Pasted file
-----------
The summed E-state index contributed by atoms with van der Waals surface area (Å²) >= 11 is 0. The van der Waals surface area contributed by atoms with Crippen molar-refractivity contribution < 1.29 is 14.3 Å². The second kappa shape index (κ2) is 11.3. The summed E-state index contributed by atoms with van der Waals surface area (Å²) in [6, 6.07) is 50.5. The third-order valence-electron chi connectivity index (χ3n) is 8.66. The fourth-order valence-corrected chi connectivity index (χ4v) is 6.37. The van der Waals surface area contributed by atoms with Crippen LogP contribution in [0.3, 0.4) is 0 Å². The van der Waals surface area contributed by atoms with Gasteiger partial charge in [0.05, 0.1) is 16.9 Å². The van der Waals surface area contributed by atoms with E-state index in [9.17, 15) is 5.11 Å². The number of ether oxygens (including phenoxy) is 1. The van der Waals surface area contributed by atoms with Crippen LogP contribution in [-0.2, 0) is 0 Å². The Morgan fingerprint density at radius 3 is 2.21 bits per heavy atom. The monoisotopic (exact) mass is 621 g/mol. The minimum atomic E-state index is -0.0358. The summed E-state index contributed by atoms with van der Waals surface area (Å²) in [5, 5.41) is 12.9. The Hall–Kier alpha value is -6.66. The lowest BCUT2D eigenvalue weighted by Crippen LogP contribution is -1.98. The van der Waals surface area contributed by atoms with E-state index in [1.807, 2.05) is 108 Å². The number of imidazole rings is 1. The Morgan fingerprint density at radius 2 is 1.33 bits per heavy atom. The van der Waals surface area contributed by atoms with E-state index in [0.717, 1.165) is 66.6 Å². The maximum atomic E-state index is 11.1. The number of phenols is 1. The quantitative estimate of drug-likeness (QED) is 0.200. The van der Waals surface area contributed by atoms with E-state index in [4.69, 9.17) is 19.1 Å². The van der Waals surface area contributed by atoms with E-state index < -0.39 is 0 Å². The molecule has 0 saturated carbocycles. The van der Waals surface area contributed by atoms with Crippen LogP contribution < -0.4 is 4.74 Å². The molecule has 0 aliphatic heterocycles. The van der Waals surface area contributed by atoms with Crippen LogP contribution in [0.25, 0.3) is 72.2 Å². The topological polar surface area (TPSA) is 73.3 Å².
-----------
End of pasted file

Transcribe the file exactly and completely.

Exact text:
The summed E-state index contributed by atoms with van der Waals surface area (Å²) >= 11 is 0. The van der Waals surface area contributed by atoms with Crippen molar-refractivity contribution < 1.29 is 14.3 Å². The second kappa shape index (κ2) is 11.3. The summed E-state index contributed by atoms with van der Waals surface area (Å²) in [6, 6.07) is 50.5. The third-order valence-electron chi connectivity index (χ3n) is 8.66. The fourth-order valence-corrected chi connectivity index (χ4v) is 6.37. The van der Waals surface area contributed by atoms with Crippen LogP contribution in [0.3, 0.4) is 0 Å². The van der Waals surface area contributed by atoms with Gasteiger partial charge in [0.05, 0.1) is 16.9 Å². The van der Waals surface area contributed by atoms with E-state index in [9.17, 15) is 5.11 Å². The number of ether oxygens (including phenoxy) is 1. The van der Waals surface area contributed by atoms with Crippen LogP contribution in [-0.2, 0) is 0 Å². The Morgan fingerprint density at radius 3 is 2.21 bits per heavy atom. The monoisotopic (exact) mass is 621 g/mol. The minimum atomic E-state index is -0.0358. The summed E-state index contributed by atoms with van der Waals surface area (Å²) in [5, 5.41) is 12.9. The Hall–Kier alpha value is -6.66. The lowest BCUT2D eigenvalue weighted by Crippen LogP contribution is -1.98. The van der Waals surface area contributed by atoms with E-state index in [1.807, 2.05) is 108 Å². The number of imidazole rings is 1. The Morgan fingerprint density at radius 2 is 1.33 bits per heavy atom. The van der Waals surface area contributed by atoms with E-state index in [0.717, 1.165) is 66.6 Å². The maximum atomic E-state index is 11.1. The number of phenols is 1. The quantitative estimate of drug-likeness (QED) is 0.200. The van der Waals surface area contributed by atoms with E-state index in [4.69, 9.17) is 19.1 Å². The van der Waals surface area contributed by atoms with E-state index < -0.39 is 0 Å². The molecule has 0 saturated carbocycles. The van der Waals surface area contributed by atoms with Crippen LogP contribution < -0.4 is 4.74 Å². The molecule has 0 aliphatic heterocycles. The van der Waals surface area contributed by atoms with Crippen LogP contribution in [0.25, 0.3) is 72.2 Å². The topological polar surface area (TPSA) is 73.3 Å².